In this case, the plasma reactor in accordance with the invention comprises, moreover, generating means 80 capable of superposing an electromagnetic radio frequency field between the means delivering the gaseous flow 24 and the sample carrier 66 with a view to increasing the speed of engraving.
The generating means 80 deliver, for example, an AC voltage with a frequency of the order of 13 megahertz. This AC voltage is applied, for example, to the sample carrier 66, whilst the housing 10 is connected to earth 82.
The applicants have obtained engraving speeds of several thousands of angstroms per minute with an engraving quality of good homogeneity. This result is explained by the fact that the microwave plasma is very rich in positive ions. In fact, these positive ions bombard the negatively polarized sample 67 in the presence of the electromagnetic field generated by the application of the AC voltage to the sample carrier 66.
For surface treatments of samples such as the removal of resin, the applicants have obtained a homogeneous attack on the resin of the order of several microns per minute. The best results as regards the homogeneity of attack were obtained by a substrate placed outside the plasma. The gas used for the resin removal was pure oxygen or an oxygen based mixture.
Sometimes, it is also necessary to heat the sample. In that case, the plasma reactor comprises, moreover, heating means capable of heating the sample. Advantageously, the electromagnetic field generated by application of the AC voltage allows the sample 67 to be heated.
The plasma reactor is operated as follows:
first, the coupling between the piston 50 and the wave guide 34 is adjusted as described above;
then the additional short circuit means 52 is adjusted so as to confine the plasma between the two annular discs 53 and 54 of this short circuit means 52 with the tube 12.
Experiments have then been undertaken with filling pressures for the reactor, variable between 10 milli-torr and 104 milli-torr for the following gaseous configurations: pure oxygen, pure argon and an argon-oxygen mixture, wherein the argon percentage by volume amounted to 66%. The microwave power applied was 800 watts. The adjustment of the short circuit means 50 and of the screws 40 was effected so as to give a minimum reflected power at approximately 102 milli-torr.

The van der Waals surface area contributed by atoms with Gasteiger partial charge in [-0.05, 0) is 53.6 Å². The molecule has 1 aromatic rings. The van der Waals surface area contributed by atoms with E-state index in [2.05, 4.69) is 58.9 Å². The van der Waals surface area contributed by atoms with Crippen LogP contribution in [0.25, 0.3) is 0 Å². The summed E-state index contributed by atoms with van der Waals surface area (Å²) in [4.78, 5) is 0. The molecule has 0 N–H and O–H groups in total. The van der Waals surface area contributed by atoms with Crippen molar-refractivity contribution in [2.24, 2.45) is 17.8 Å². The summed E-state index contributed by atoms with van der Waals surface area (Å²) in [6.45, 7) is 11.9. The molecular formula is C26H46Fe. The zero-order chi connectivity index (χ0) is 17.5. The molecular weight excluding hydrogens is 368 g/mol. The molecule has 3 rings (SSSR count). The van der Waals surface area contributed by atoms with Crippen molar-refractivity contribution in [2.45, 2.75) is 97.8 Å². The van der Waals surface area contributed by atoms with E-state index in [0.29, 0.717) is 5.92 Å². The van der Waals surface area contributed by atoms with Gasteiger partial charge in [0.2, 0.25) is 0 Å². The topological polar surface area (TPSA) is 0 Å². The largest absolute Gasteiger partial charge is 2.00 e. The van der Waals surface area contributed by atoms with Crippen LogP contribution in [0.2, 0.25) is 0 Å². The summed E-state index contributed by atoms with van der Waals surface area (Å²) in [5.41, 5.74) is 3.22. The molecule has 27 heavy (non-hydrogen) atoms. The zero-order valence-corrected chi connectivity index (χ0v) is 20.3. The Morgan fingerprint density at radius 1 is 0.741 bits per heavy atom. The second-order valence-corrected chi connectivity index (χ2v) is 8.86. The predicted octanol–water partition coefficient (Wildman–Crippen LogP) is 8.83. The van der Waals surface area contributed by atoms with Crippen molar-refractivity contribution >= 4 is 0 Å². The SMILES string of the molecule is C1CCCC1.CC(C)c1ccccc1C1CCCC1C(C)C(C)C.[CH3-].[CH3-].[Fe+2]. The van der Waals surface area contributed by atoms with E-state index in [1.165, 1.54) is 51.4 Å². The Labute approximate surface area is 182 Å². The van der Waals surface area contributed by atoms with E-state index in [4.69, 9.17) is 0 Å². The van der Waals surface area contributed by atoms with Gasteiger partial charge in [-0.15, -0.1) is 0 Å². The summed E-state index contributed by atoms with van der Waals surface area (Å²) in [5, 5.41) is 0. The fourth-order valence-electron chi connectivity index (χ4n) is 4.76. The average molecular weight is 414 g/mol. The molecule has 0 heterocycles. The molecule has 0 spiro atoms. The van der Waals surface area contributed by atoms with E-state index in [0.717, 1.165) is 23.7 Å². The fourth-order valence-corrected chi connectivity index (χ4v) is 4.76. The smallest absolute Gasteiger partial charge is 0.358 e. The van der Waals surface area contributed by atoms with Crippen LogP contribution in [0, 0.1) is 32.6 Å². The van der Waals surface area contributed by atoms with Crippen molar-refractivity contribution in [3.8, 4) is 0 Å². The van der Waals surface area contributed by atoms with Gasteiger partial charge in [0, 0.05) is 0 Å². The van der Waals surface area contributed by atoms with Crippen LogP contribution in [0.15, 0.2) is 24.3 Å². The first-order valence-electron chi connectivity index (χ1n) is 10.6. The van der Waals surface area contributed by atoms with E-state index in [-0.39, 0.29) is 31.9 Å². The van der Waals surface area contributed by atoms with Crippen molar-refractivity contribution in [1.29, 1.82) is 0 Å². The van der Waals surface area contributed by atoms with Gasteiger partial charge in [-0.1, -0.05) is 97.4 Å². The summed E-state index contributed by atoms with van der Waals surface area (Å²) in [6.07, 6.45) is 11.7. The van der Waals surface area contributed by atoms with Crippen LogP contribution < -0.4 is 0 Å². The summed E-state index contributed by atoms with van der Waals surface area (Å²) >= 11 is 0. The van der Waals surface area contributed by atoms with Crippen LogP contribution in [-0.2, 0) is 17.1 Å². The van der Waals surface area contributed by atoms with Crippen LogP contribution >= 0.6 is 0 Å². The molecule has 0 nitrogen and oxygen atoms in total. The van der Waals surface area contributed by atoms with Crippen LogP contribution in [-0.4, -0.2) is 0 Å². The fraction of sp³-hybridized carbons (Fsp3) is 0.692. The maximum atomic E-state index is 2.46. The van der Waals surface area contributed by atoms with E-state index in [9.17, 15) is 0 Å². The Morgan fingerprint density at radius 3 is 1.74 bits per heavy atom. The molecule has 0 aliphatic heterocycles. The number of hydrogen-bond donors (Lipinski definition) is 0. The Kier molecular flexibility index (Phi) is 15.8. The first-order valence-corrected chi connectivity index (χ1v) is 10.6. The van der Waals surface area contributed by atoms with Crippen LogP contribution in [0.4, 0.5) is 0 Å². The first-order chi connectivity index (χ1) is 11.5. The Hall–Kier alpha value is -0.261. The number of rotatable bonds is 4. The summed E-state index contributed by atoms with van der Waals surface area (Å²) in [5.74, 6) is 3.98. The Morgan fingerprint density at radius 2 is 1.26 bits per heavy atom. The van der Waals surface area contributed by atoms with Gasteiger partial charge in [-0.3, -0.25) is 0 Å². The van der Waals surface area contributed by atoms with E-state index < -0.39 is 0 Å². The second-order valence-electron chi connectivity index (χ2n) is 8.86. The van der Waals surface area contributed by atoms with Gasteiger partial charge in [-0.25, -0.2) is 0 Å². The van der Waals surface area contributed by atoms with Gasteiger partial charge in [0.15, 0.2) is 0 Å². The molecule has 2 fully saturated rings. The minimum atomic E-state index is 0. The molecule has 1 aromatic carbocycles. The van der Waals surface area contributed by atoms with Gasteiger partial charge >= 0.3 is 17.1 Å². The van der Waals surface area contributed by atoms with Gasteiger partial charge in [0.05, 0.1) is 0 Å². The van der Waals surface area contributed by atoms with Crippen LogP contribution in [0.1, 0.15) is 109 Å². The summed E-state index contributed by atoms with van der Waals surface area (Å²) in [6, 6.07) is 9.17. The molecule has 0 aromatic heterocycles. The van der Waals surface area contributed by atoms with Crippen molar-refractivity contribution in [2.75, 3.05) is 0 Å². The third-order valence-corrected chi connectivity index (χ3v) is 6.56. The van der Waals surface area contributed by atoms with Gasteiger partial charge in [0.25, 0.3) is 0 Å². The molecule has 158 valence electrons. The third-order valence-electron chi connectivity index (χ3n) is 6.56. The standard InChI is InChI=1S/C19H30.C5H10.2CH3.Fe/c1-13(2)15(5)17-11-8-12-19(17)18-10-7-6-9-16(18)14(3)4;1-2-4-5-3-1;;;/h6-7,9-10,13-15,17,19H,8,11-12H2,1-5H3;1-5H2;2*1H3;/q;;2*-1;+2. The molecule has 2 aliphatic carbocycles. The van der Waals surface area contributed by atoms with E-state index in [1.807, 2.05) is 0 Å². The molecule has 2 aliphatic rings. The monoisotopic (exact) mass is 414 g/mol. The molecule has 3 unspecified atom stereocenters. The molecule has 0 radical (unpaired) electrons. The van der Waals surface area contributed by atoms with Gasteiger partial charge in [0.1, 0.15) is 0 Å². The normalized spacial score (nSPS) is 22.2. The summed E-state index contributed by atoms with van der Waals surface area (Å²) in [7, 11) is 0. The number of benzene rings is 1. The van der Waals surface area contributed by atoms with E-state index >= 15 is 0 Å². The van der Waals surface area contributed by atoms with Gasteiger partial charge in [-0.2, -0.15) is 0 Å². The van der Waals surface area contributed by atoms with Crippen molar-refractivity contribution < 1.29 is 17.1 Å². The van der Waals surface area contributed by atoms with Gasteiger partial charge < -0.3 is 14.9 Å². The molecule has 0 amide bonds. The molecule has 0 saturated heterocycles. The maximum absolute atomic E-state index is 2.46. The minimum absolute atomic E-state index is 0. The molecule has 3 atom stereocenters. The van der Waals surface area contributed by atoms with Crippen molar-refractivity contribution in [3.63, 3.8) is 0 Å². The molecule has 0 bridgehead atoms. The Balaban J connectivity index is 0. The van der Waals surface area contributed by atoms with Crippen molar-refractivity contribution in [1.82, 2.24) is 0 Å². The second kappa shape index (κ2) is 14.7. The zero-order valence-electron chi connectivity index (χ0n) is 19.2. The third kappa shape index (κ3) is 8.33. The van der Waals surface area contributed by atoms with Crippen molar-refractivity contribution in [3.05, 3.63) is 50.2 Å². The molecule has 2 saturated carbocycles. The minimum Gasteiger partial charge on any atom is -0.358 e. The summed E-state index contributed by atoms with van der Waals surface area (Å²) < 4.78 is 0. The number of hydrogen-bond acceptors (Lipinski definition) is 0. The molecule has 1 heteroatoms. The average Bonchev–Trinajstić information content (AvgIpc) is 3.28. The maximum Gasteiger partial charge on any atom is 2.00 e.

As regards pure oxygen, it was then possible to observe that the plasma reactor showed a remarkable stability with a reflected power/total power ratio, also called "TOS", for "Taux d'Ondes Stationnaires"--Rate of Stationary Waves--which did not exceed 2% between 10 milli-torr and 1 torr. In excess of one torr, these "TOS" rates increased very rapidly until the plasma was extinguished.
With pure argon, the "TOS" rates remained low (less than 7%) but nevertheless, clearly higher than with pure oxygen.
With an argon-oxygen mixture, the pressure operating range extended beyond one torr, with "TOS" rates of the order of a few percent. With this argon oxygen mixture, there was again found on the one hand, the wide operating range with argon and on the other hand, a plasma which made it possible to produce high pressure reactive oxygen.
Other tests have been undertaken with the following experimental conditions. The applied microwave power could be varied between 200 and 1200 watts.
It could then be observed that the operation of the plasma reactor remained stable with "TOS" rates of less than 7%, and with virtually perfect adjustment regions. On the other hand, and in conformity with the earlier results, the stability of the reactor is better with pure oxygen than with argon or with an argon-oxygen mixture.
These tests show that the plasma reactors in accordance with the invention have the advantage of a large operating range both as regards pressure and power with low, and even very low "TOS" rates.